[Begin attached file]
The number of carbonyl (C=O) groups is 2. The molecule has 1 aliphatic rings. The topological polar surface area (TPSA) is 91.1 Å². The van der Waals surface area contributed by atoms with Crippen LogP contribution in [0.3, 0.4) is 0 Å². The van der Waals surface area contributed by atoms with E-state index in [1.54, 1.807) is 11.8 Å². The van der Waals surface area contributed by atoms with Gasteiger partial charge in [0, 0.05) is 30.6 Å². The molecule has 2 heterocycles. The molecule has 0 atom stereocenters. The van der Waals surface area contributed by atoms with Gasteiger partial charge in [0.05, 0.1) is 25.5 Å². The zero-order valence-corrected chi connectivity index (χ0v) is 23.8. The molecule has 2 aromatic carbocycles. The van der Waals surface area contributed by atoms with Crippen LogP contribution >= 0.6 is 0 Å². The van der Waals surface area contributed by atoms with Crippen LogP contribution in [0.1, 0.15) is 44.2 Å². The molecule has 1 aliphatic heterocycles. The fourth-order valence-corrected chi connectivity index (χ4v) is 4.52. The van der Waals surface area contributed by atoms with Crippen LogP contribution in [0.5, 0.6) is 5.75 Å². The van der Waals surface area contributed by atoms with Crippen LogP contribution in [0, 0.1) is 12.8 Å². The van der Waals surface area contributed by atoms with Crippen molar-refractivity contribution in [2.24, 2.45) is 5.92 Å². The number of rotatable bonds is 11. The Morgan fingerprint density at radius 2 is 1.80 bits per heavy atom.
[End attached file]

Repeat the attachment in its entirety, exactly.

The number of carbonyl (C=O) groups is 2. The molecule has 1 aliphatic rings. The topological polar surface area (TPSA) is 91.1 Å². The van der Waals surface area contributed by atoms with Crippen LogP contribution in [0.3, 0.4) is 0 Å². The van der Waals surface area contributed by atoms with E-state index in [1.54, 1.807) is 11.8 Å². The van der Waals surface area contributed by atoms with Gasteiger partial charge in [0, 0.05) is 30.6 Å². The molecule has 2 heterocycles. The molecule has 0 atom stereocenters. The van der Waals surface area contributed by atoms with Gasteiger partial charge in [0.05, 0.1) is 25.5 Å². The zero-order valence-corrected chi connectivity index (χ0v) is 23.8. The molecule has 2 aromatic carbocycles. The van der Waals surface area contributed by atoms with Crippen LogP contribution >= 0.6 is 0 Å². The van der Waals surface area contributed by atoms with Crippen LogP contribution in [0.1, 0.15) is 44.2 Å². The molecule has 1 aliphatic heterocycles. The fourth-order valence-corrected chi connectivity index (χ4v) is 4.52. The van der Waals surface area contributed by atoms with Crippen LogP contribution in [0.5, 0.6) is 5.75 Å². The van der Waals surface area contributed by atoms with Crippen LogP contribution in [0, 0.1) is 12.8 Å². The van der Waals surface area contributed by atoms with Crippen molar-refractivity contribution in [2.24, 2.45) is 5.92 Å². The number of rotatable bonds is 11. The Morgan fingerprint density at radius 2 is 1.80 bits per heavy atom.